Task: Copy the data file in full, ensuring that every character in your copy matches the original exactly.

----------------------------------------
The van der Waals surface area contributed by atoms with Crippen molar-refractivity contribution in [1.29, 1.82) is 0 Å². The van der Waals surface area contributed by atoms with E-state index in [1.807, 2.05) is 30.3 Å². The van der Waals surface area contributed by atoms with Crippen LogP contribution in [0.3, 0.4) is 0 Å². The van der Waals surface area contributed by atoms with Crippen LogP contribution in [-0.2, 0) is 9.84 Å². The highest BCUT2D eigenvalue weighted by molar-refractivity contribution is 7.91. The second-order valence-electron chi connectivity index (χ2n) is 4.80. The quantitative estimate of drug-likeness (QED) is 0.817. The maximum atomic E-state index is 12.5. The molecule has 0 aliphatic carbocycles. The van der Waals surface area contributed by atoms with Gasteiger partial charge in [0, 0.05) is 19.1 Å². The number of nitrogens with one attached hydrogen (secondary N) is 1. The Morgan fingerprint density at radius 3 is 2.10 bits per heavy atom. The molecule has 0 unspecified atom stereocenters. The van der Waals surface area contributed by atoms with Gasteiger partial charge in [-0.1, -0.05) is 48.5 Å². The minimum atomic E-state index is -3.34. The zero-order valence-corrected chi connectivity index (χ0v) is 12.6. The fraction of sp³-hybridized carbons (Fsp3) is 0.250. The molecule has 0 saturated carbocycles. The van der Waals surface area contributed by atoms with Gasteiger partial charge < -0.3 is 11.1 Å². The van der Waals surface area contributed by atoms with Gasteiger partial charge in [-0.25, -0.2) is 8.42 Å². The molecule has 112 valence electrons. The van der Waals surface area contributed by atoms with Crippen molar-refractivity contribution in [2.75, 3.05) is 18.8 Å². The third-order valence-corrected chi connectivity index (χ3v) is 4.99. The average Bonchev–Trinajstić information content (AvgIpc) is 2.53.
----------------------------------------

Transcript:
The van der Waals surface area contributed by atoms with Crippen molar-refractivity contribution in [1.29, 1.82) is 0 Å². The van der Waals surface area contributed by atoms with E-state index in [1.807, 2.05) is 30.3 Å². The van der Waals surface area contributed by atoms with Crippen LogP contribution in [0.3, 0.4) is 0 Å². The van der Waals surface area contributed by atoms with Crippen LogP contribution in [-0.2, 0) is 9.84 Å². The highest BCUT2D eigenvalue weighted by molar-refractivity contribution is 7.91. The second-order valence-electron chi connectivity index (χ2n) is 4.80. The quantitative estimate of drug-likeness (QED) is 0.817. The maximum atomic E-state index is 12.5. The molecule has 0 aliphatic carbocycles. The van der Waals surface area contributed by atoms with Gasteiger partial charge in [0, 0.05) is 19.1 Å². The number of nitrogens with one attached hydrogen (secondary N) is 1. The Morgan fingerprint density at radius 3 is 2.10 bits per heavy atom. The molecule has 0 unspecified atom stereocenters. The van der Waals surface area contributed by atoms with Gasteiger partial charge in [-0.1, -0.05) is 48.5 Å². The minimum atomic E-state index is -3.34. The zero-order valence-corrected chi connectivity index (χ0v) is 12.6. The fraction of sp³-hybridized carbons (Fsp3) is 0.250. The molecule has 0 saturated carbocycles. The van der Waals surface area contributed by atoms with Gasteiger partial charge < -0.3 is 11.1 Å². The van der Waals surface area contributed by atoms with Gasteiger partial charge in [-0.25, -0.2) is 8.42 Å². The molecule has 112 valence electrons. The van der Waals surface area contributed by atoms with Crippen molar-refractivity contribution in [2.75, 3.05) is 18.8 Å². The third-order valence-corrected chi connectivity index (χ3v) is 4.99. The average Bonchev–Trinajstić information content (AvgIpc) is 2.53.